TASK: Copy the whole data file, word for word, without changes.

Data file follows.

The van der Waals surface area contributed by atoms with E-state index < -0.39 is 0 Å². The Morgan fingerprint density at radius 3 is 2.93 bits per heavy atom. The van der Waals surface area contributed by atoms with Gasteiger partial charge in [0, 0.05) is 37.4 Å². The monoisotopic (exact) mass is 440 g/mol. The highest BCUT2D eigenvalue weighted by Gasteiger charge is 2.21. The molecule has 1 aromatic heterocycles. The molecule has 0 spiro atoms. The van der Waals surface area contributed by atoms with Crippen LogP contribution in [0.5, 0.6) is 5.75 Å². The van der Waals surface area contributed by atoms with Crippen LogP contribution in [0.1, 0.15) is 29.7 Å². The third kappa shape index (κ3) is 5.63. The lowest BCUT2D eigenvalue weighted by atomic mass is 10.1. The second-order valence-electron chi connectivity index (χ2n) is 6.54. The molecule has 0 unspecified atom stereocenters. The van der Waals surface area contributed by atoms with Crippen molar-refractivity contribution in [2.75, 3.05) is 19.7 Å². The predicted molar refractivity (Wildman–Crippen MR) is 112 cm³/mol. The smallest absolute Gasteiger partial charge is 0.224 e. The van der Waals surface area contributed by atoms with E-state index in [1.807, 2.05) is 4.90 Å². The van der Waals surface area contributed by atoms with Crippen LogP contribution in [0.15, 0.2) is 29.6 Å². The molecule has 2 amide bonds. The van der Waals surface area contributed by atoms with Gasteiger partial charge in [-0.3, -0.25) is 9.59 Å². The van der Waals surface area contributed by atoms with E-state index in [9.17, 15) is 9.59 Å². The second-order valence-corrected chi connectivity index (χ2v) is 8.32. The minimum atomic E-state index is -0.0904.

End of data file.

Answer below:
The van der Waals surface area contributed by atoms with E-state index < -0.39 is 0 Å². The Morgan fingerprint density at radius 3 is 2.93 bits per heavy atom. The van der Waals surface area contributed by atoms with Gasteiger partial charge in [0, 0.05) is 37.4 Å². The monoisotopic (exact) mass is 440 g/mol. The highest BCUT2D eigenvalue weighted by Gasteiger charge is 2.21. The molecule has 1 aromatic heterocycles. The molecule has 0 spiro atoms. The van der Waals surface area contributed by atoms with Crippen LogP contribution in [0.5, 0.6) is 5.75 Å². The van der Waals surface area contributed by atoms with Crippen LogP contribution in [0.1, 0.15) is 29.7 Å². The third kappa shape index (κ3) is 5.63. The lowest BCUT2D eigenvalue weighted by atomic mass is 10.1. The second-order valence-electron chi connectivity index (χ2n) is 6.54. The molecule has 0 unspecified atom stereocenters. The van der Waals surface area contributed by atoms with Crippen molar-refractivity contribution in [2.75, 3.05) is 19.7 Å². The predicted molar refractivity (Wildman–Crippen MR) is 112 cm³/mol. The smallest absolute Gasteiger partial charge is 0.224 e. The van der Waals surface area contributed by atoms with E-state index in [1.807, 2.05) is 4.90 Å². The van der Waals surface area contributed by atoms with Crippen LogP contribution in [0.15, 0.2) is 29.6 Å². The molecule has 2 amide bonds. The van der Waals surface area contributed by atoms with Gasteiger partial charge in [-0.3, -0.25) is 9.59 Å². The van der Waals surface area contributed by atoms with E-state index in [9.17, 15) is 9.59 Å². The second-order valence-corrected chi connectivity index (χ2v) is 8.32. The minimum atomic E-state index is -0.0904.